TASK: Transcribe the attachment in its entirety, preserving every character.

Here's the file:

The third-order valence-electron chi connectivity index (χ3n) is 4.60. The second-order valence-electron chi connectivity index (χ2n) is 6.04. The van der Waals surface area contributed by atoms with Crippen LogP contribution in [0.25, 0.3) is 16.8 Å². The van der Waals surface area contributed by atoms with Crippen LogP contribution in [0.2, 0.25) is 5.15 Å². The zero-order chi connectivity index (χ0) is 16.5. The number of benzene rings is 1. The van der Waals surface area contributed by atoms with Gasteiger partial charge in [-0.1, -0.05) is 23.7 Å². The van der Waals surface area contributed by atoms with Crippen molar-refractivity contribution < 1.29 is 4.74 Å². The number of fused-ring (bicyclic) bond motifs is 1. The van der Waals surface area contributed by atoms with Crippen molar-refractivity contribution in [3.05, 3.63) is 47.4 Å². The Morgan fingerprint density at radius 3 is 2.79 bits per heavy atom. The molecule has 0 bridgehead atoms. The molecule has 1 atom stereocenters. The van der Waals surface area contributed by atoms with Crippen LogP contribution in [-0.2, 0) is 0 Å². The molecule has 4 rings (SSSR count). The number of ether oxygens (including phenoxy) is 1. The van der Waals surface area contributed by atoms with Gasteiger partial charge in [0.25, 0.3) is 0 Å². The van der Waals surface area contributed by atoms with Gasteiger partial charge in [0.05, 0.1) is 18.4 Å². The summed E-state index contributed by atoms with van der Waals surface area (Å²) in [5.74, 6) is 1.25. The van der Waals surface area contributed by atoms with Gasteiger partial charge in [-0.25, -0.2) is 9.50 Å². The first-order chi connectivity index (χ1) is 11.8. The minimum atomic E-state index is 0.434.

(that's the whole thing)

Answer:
The third-order valence-electron chi connectivity index (χ3n) is 4.60. The second-order valence-electron chi connectivity index (χ2n) is 6.04. The van der Waals surface area contributed by atoms with Crippen LogP contribution in [0.25, 0.3) is 16.8 Å². The van der Waals surface area contributed by atoms with Crippen LogP contribution in [0.2, 0.25) is 5.15 Å². The zero-order chi connectivity index (χ0) is 16.5. The number of benzene rings is 1. The van der Waals surface area contributed by atoms with Gasteiger partial charge in [-0.1, -0.05) is 23.7 Å². The van der Waals surface area contributed by atoms with Crippen molar-refractivity contribution < 1.29 is 4.74 Å². The number of fused-ring (bicyclic) bond motifs is 1. The van der Waals surface area contributed by atoms with Crippen molar-refractivity contribution in [3.05, 3.63) is 47.4 Å². The Morgan fingerprint density at radius 3 is 2.79 bits per heavy atom. The molecule has 0 bridgehead atoms. The molecule has 1 atom stereocenters. The van der Waals surface area contributed by atoms with Crippen LogP contribution in [-0.2, 0) is 0 Å². The molecule has 4 rings (SSSR count). The number of ether oxygens (including phenoxy) is 1. The van der Waals surface area contributed by atoms with Gasteiger partial charge in [0.25, 0.3) is 0 Å². The van der Waals surface area contributed by atoms with Gasteiger partial charge in [0.05, 0.1) is 18.4 Å². The summed E-state index contributed by atoms with van der Waals surface area (Å²) in [5.74, 6) is 1.25. The van der Waals surface area contributed by atoms with Gasteiger partial charge in [-0.25, -0.2) is 9.50 Å². The first-order chi connectivity index (χ1) is 11.8. The minimum atomic E-state index is 0.434.